Industry doesn’t have to test chemicals for safety before they go on the market. EWG steps in where government leaves off, giving you the resources to protect yourself and your family.
Two decades after pollution from highly toxic fluorinated chemicals was first reported in American communities and drinking water, the number of known contamination sites is growing rapidly, with no end in sight.Read More
The negative health and environmental impacts of pesticide use and exposure are well established: They range from increased cancer risk, to damage to children’s brains and nervous systems, to lower sperm counts, to acute effects like nausea, dizziness and vomiting.Read More
The chair of the Senate Environment and Public Works Committee is seeking details about Environmental Protection Agency chief Scott Pruitt use of four different agency email addresses.Read More
Environmental Protection Agency chief Scott Pruitt’s use of $43,000 in taxpayer funds for a private phone booth broke federal law, according to a report today from the federal Government Accountability Office.Read More
EWG News Roundup (4/13): Here’s some news you can use going into the weekend.Read More
A new report estimated the sweeping public health benefits that a 15 percent reduction in energy demand would yield in one year.Read More
EWG has submitted comments to the California Department of Toxic Substances Control on the agency’s proposed listing of carpets and rugs containing PFAS chemicals as a priority product for review as part of the Safer Consumer Products Program.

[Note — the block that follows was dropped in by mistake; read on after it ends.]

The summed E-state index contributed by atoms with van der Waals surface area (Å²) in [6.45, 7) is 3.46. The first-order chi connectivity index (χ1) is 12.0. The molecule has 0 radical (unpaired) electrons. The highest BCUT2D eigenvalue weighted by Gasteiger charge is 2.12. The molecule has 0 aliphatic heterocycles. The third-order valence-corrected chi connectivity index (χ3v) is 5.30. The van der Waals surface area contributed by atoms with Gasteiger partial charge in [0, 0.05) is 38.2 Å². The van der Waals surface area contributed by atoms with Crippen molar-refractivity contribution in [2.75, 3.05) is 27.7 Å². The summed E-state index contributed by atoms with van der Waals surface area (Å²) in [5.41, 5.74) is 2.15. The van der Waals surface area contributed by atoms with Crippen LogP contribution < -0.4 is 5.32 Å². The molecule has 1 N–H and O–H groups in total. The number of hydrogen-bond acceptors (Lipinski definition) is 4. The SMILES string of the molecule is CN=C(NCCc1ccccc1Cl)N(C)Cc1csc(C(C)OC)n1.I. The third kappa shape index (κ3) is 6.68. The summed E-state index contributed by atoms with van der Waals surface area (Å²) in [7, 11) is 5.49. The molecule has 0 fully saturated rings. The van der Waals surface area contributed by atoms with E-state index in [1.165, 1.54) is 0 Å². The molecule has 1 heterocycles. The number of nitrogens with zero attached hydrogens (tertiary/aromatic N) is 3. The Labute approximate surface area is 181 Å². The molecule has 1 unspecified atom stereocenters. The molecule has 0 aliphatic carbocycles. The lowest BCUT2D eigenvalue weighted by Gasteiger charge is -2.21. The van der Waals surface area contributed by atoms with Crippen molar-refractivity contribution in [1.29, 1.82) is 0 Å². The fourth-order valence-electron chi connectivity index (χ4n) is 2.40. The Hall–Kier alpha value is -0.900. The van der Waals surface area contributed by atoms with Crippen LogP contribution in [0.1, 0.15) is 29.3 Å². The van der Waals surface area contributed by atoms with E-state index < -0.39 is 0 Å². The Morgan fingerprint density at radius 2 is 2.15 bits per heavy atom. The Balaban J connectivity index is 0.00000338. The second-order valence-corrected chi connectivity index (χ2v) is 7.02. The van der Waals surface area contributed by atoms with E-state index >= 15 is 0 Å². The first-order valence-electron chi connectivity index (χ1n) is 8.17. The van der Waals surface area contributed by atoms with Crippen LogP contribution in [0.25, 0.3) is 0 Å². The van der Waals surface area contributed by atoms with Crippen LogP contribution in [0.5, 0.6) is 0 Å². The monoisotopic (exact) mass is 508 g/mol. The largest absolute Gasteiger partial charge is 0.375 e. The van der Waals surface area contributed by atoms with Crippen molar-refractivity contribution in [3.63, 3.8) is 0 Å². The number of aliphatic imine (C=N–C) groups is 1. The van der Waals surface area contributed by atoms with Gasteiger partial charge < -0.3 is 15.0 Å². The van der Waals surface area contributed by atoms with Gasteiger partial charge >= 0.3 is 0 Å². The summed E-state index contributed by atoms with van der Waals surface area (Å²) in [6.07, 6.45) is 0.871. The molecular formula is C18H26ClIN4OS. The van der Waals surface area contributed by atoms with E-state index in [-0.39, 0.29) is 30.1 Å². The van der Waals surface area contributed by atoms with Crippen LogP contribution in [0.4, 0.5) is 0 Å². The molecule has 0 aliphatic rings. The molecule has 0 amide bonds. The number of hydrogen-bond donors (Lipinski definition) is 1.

Senate confirms top lobbyist for the coal and chemical industries as Deputy Administrator of the Environmental Protection Agency.
Photo courtesy of U.S. Senate Committee on Environment and Public WorksRead More
Pressure from Congressional investigators mounted today on Environmental Protection Agency Administrator Scott Pruitt to answer questions over his use of taxpayer money to fly first class over perceived security threats, and his rental of a Capitol Hill condo linked to an energy lobbyist.Read More
The federal government’s top ethics official is raising serious questions about Environmental Protection Agency chief Scott Pruitt’s potential violations of law. His string of scandals could topple his reign at the agency.Read More
Roundup 4/06: Here’s some news you can use going into the weekend.
Mired in multiple scandals of his own making, Environmental Protection Agency chief Scott Pruitt attempted to shift the blame to “toxic” Washington yesterday.
Photo courtesy of AP PhotosRead More
FirstEnergy, a utility struggling to stay alive in the dying coal and nuclear industries, is once again looking for a bailout from government regulators.Read More
Roundup 3/30: Here’s some news you can use going into the weekend.Read More
One year ago today, Environmental Protection Agency Administrator Scott Pruitt sided with the pesticide lobby over EPA scientists in an eleventh-hour decision to abort the agency's proposal to ban chlorpyrifos from use on food crops. Chlorpyrifos is an insecticide that can harm children's brains and nervous systems at small doses.Read More
Exposure to fluorinated industrial chemicals, known as PFAS or PFC chemicals, may increase the amount of weight that people, especially women, regain after dieting, according to a new study by Harvard University researchers, published in PLOS Medicine. It found that women with higher levels of PFAS chemicals in their blood at the start of the study regained an average of 3.7 to 4.8 pounds more than women with lower levels of the chemicals in their blood.Read More
Roundup 3/23: Here’s some news you can use going into the weekend.Read More
Laboratory animals exposed to cellphone radiation developed heart and brain tumors similar to the types seen in some studies of human cellphone users, according to an Italian study published todayRead More
On Wednesday, Washington Gov. Jay Inslee signed the first state law to ban toxic fluorinated chemicals in food packaging, such as microwave popcorn bags, pizza boxes and fast-food wrappers.Read More